At the moment, the major media outlets are reporting on the obvious crooks and scammers, like President Putin and his cronies who reportedly funneled 2 billions dollars through dummy corporations. The vast majority of the massive amount of data is still unreleased to the public. Journalists have said that the next wave of incriminating information and individuals of interest will be released in May.  

The information is organized in a manner like the Wikileaks information that can be searched by offshore entity and the names of the clients and officers. The names of all of the cruise lines, the dummy corporations created to be the owners of cruise ships, and the principals of the cruise-related companies need to be analyzed.

The cruise industry is, of course, essentially an offshore industry designed to avoid U.S. income tax and labor / wage / environmental laws. Corporations like Royal Caribbean, registered in Liberia, and Carnival, registered in Panama, are exactly the type of companies motivated to avail themselves of tax-avoiding mechanisms, or associate themselves with people and companies that do like the Mossack Fonseca law firm and their ilk.

Forbes said today that "the International Consortium of Investigative Journalists and 100 reporting partners around the world started publishing stories on Sunday that tied 140 politicians, 29 billionaires and at least 33 blacklisted people to 214,000 offshore entities. The impact of the leak could reverberate for months."

The cruise industry already has the distinct benefit of large loopholes in the U.S. tax code which permit the major cruise lines to avoid virtually all U.S. taxes. So perhaps nothing of significance regarding the major cruise lines will come from scrutinizing the Panama Papers. But the offshore cruise catering, food and beverage, ship chandler companies and crewing agents which do business with the cruise industry need to be searched in the Panama Papers database. Of course the names of politicians and leaders of Caribbean and Central American countries, which are heavily dependent on income generated by the cruise industry, also need to be scrutinized.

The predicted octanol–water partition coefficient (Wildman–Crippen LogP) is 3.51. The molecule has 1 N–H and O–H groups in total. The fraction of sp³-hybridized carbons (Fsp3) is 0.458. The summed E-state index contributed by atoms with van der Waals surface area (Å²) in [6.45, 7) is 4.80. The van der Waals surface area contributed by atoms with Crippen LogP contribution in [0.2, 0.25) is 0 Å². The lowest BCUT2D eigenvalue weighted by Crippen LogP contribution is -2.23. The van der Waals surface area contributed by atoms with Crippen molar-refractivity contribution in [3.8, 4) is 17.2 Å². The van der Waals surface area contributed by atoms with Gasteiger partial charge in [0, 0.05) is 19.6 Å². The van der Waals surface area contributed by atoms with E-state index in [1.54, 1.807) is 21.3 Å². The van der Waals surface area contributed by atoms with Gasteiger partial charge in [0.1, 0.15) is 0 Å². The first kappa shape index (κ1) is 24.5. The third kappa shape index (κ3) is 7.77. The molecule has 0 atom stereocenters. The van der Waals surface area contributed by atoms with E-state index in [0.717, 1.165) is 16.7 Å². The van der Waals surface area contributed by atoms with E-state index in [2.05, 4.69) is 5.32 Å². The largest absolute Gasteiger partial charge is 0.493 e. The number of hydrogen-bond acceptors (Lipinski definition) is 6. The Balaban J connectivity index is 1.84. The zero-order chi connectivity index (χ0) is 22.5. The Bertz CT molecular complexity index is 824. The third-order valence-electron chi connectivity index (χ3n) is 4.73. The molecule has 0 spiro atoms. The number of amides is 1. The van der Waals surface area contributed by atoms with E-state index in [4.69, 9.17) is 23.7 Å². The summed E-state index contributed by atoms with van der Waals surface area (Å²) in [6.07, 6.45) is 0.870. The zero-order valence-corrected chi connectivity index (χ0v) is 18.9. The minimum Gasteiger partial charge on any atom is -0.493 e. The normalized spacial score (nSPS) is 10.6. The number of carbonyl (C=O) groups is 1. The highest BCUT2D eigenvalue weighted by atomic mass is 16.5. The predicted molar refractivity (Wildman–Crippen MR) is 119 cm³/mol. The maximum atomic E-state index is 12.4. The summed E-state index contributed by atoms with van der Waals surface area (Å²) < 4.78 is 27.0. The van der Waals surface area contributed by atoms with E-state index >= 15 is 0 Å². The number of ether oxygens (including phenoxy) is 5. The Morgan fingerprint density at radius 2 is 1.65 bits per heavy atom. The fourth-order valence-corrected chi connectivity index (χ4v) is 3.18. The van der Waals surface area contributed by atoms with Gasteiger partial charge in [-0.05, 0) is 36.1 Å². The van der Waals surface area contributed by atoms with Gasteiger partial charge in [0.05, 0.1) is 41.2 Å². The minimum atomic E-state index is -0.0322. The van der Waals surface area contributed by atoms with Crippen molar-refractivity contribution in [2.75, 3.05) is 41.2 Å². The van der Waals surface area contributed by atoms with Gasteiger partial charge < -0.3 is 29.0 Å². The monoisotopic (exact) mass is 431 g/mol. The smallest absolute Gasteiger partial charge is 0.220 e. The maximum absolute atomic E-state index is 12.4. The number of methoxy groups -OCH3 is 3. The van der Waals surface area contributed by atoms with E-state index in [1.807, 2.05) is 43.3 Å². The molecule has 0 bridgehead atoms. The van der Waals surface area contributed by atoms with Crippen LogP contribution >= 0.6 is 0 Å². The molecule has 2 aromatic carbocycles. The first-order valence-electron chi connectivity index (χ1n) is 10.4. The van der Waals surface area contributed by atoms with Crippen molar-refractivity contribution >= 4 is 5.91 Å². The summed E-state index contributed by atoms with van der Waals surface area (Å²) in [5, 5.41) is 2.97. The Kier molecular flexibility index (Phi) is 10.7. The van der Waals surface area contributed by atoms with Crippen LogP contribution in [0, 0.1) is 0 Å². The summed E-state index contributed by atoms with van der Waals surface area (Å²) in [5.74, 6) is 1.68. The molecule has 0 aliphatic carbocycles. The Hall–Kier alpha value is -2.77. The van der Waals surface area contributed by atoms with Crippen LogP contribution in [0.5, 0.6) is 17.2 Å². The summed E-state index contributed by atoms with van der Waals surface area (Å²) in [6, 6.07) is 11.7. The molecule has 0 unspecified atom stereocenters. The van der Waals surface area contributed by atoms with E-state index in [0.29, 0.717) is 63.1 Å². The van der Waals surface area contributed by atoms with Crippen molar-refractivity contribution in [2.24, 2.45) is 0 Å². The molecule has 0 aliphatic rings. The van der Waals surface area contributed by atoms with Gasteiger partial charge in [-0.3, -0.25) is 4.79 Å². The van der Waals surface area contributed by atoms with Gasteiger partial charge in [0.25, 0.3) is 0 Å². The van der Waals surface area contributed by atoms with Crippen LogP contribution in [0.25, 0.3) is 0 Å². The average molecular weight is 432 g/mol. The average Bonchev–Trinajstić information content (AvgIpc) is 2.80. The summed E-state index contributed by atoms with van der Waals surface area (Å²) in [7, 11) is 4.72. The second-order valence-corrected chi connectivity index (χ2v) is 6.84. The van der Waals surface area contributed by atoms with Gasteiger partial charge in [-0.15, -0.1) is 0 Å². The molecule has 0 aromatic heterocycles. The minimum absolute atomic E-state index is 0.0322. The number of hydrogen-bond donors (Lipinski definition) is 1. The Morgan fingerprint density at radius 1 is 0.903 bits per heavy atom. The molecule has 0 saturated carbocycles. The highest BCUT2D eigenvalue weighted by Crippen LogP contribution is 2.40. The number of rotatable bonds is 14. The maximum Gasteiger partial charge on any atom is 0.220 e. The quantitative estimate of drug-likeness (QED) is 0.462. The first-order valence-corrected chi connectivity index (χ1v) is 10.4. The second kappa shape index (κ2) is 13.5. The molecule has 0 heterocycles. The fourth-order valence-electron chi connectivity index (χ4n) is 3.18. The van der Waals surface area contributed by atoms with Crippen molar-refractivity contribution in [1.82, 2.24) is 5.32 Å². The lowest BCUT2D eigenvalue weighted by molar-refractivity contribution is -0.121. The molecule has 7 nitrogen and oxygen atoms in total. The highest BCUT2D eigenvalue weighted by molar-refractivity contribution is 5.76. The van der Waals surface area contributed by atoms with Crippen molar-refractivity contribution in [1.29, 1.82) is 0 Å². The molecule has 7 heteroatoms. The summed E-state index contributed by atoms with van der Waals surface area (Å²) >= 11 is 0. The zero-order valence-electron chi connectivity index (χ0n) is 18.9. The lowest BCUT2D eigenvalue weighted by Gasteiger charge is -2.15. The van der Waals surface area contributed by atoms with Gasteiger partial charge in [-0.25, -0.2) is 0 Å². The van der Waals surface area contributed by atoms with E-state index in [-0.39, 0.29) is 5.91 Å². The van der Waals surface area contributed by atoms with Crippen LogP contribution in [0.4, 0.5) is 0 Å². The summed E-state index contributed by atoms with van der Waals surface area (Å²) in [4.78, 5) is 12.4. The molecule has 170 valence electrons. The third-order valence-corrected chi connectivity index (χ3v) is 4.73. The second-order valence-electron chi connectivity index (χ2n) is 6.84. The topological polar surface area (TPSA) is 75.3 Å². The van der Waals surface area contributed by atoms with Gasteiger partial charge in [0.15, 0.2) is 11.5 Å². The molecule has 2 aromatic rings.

The Nation reported that when asked why none of the information so far seemed to implicate many US-based individuals or businesses, the editor of Süddeutsche Zeitung said, “Just wait for what is coming next.”

People in the cruise industry and doing business with the industry are probably waiting for the other shoe to drop.

The International Consortium of Investigative Journalists (ICIJ) has an interesting and informative web site where you can follow the investigation and also sign up for email updates.

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Image and video credit: International Consortium of Investigative Journalists.

  

https://youtube.com/watch?v=F6XnH_OnpO0%3Frel%3D0

A reader of Cruise law news has brought to our attention that newspapers in Germany are reporting that the police in Berlin arrested a cruise ship employee impersonating a cruise ship doctor.

In an article titled "Fake Doctor Treated Hundreds of Cruise Passengers," the German newspaper Aftenposten says that a 40 year old man was arrested in Germany after flying from Miami yesterday to join an AIDA cruise ship.  He had been working on cruise ships in the Caribbean, after falsifying documents in order to claim that he was a doctor. He was actually educated as a nurse but had he had worked as a ship doctor for five years the newspapers suggest.

AIDA Cruise Another German newspaper Berliner Morgenpost covered the story and says that the so-called doctor falsely claimed that he specialized in anesthesia and intensive care.